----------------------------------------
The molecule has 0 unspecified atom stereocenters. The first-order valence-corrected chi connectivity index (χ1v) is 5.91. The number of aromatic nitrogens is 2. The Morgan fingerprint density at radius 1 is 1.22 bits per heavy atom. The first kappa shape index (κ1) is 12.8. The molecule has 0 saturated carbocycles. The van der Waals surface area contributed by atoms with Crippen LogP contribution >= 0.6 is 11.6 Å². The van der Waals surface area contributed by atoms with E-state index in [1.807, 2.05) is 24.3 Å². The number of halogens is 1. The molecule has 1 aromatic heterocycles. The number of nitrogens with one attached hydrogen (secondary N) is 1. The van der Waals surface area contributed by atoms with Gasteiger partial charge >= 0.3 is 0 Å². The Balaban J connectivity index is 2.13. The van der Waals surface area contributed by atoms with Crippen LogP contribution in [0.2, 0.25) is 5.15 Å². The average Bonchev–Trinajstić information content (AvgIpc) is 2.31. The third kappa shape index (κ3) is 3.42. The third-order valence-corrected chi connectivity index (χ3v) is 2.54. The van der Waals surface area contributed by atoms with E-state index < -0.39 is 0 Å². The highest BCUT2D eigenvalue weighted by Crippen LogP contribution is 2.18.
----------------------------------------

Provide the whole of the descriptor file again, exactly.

The molecule has 0 unspecified atom stereocenters. The first-order valence-corrected chi connectivity index (χ1v) is 5.91. The number of aromatic nitrogens is 2. The Morgan fingerprint density at radius 1 is 1.22 bits per heavy atom. The first kappa shape index (κ1) is 12.8. The molecule has 0 saturated carbocycles. The van der Waals surface area contributed by atoms with Crippen LogP contribution >= 0.6 is 11.6 Å². The van der Waals surface area contributed by atoms with E-state index in [1.807, 2.05) is 24.3 Å². The number of halogens is 1. The molecule has 1 aromatic heterocycles. The number of nitrogens with one attached hydrogen (secondary N) is 1. The van der Waals surface area contributed by atoms with Gasteiger partial charge >= 0.3 is 0 Å². The Balaban J connectivity index is 2.13. The van der Waals surface area contributed by atoms with Crippen LogP contribution in [0.2, 0.25) is 5.15 Å². The average Bonchev–Trinajstić information content (AvgIpc) is 2.31. The third kappa shape index (κ3) is 3.42. The third-order valence-corrected chi connectivity index (χ3v) is 2.54. The van der Waals surface area contributed by atoms with E-state index < -0.39 is 0 Å². The highest BCUT2D eigenvalue weighted by Crippen LogP contribution is 2.18.